Back when moral insights and spiritual narratives were handed down by oral tradition, they could evolve with the culture in which they existed. As a group of people gained more new technologies and social structures, a better understanding of the world around them or a higher moral consciousness, the oral tradition changed. Some parts were emphasized and repeated often. Others not. Stories morphed into each other or fell away. New stories and precepts emerged, some that withered immediately and others that have been handed down in bits and fragments to the present.
When humans beings acquired written language, we gained much, but we also lost something. A book is outdated the moment it is printed. As religious scholar, Huston Smith, has said, “Exclusively oral cultures are unencumbered by dead knowledge, dead facts. Libraries, on the other hand, are full of them.”
Written language allowed our spiritual ancestors to record and pass on their best understanding of what was right and what was real and how to live in moral community with each other. But it also allowed this understanding to become static, frozen in time, developmentally arrested. The concepts and even the words themselves became holy. When “canonization” of some texts happened, meaning when authorities designated some texts as official, the related religion became more text centered and therefore more static.
This got worse with the advent of the printing press and widespread literacy. These advances brought many advantages but also had a downside. In both Christianity and Islam, widespread literacy was accompanied by waves of fundamentalism. Now American Evangelicalism, in particular the "Emergent Church" has mostly gotten rid of old theological and denominational structures altogether—allowing it to be more text centric than ever. Any ernest or charismatic man with an inerrant Bible can claim direct access to the mind of God. In an age of reason, what better golden calf than a book?
In the last five years, for the first time since the advent of writing, we now have the ability to create living texts, documents that evolve with us as we continue our quest for goodness and truth. Social networking software and wiki platforms allow us to co-create these documents. They allow us harness the wisdom of our ancestors and the wisdom of crowds in determining the answers to our most fundamental questions: What is right? What is real? What is the meaning of life? How should we then live? Together, using these new tools of research and collaboration, we have the power to sift through our received traditions, separating wheat from chaff or worse.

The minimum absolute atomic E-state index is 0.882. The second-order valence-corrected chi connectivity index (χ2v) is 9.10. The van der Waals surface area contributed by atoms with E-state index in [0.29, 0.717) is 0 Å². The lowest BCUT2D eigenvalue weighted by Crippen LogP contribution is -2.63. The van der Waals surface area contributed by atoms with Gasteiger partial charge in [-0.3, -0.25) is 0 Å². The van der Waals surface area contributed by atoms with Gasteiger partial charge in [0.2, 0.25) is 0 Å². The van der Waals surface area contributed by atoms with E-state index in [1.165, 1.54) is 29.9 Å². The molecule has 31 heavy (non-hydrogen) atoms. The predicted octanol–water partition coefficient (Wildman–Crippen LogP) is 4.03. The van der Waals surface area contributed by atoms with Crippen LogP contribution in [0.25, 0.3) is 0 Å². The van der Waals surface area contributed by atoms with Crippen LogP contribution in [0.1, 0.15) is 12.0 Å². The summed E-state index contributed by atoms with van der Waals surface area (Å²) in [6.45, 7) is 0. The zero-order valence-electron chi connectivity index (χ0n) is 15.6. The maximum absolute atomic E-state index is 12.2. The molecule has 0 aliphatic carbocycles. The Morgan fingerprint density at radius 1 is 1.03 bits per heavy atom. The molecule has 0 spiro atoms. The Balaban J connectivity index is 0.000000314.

Knowing that all of our theological understandings are provisional at best . . . Knowing that our spiritual ancestors, like us, were blind men seeking to comprehend an elephant . . . Knowing that a static body of knowledge is either small or stale and that the spiritual realm certainly is not small! . . . Knowing all these things, we can once again set our spiritual understandings free to evolve with our communal needs and moral consciousness.
The Catholic council that canonized our modern Bible had few tools at their disposal as they tried to determine which of the many Christian writings were more sacred than others. They had no linguists, no archeologists, no computer, not even a printing press —just collections of writings that had been gathered together into “books,” some of which had been assigned authorship by famous men of God. They had little knowledge of prior religions or parallel religions. They had no knowledge of biology and little of geography and astronomy. They had little concept that human institutions are man-made or that they themselves were creating one such institution.
Today we have all of these and more.
Each generation has both the privilege and responsibility to sift through its received tradition and to ask: What of this is mere superstition? What of this is human construction—man putting God’s name on bits of culture or our own base instincts? And which parts reflect divine realities that lay beyond? The writers of the Torah accepted this privilege and responsibility as they selected among fragments of Sumerian and Akkadian religion, discarding some and reweaving others with new thread. The writers of the New Testament accepted this privilege and responsibility, borrowing from the Hebrew scriptures—Torah and Prophets and Midrash and from the surrounding mystery religions and that of the Greeks. They accepted their part in history and shaped the course of the future. Now comes our time to honor this heritage and do the same.